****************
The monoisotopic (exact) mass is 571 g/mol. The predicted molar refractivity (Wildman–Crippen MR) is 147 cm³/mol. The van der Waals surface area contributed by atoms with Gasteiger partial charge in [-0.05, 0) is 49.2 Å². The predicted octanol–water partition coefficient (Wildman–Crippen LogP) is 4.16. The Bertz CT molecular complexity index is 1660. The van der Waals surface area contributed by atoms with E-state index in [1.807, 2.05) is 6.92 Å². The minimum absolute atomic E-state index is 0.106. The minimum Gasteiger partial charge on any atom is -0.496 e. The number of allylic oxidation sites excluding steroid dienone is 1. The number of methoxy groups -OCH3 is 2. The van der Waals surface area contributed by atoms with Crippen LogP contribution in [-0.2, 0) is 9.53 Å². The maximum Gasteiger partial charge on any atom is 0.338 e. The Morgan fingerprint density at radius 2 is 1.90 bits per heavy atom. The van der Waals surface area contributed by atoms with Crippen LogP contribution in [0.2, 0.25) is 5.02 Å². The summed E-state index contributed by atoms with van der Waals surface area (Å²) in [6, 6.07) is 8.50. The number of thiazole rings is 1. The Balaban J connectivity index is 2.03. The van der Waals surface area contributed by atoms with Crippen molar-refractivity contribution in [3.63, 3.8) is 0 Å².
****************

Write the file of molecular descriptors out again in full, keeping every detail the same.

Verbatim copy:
The monoisotopic (exact) mass is 571 g/mol. The predicted molar refractivity (Wildman–Crippen MR) is 147 cm³/mol. The van der Waals surface area contributed by atoms with Gasteiger partial charge in [-0.05, 0) is 49.2 Å². The predicted octanol–water partition coefficient (Wildman–Crippen LogP) is 4.16. The Bertz CT molecular complexity index is 1660. The van der Waals surface area contributed by atoms with E-state index in [1.807, 2.05) is 6.92 Å². The minimum absolute atomic E-state index is 0.106. The minimum Gasteiger partial charge on any atom is -0.496 e. The number of allylic oxidation sites excluding steroid dienone is 1. The number of methoxy groups -OCH3 is 2. The van der Waals surface area contributed by atoms with Crippen LogP contribution in [-0.2, 0) is 9.53 Å². The maximum Gasteiger partial charge on any atom is 0.338 e. The Morgan fingerprint density at radius 2 is 1.90 bits per heavy atom. The van der Waals surface area contributed by atoms with Crippen LogP contribution in [0.2, 0.25) is 5.02 Å². The summed E-state index contributed by atoms with van der Waals surface area (Å²) in [6, 6.07) is 8.50. The number of thiazole rings is 1. The Balaban J connectivity index is 2.03. The van der Waals surface area contributed by atoms with Crippen molar-refractivity contribution in [3.63, 3.8) is 0 Å².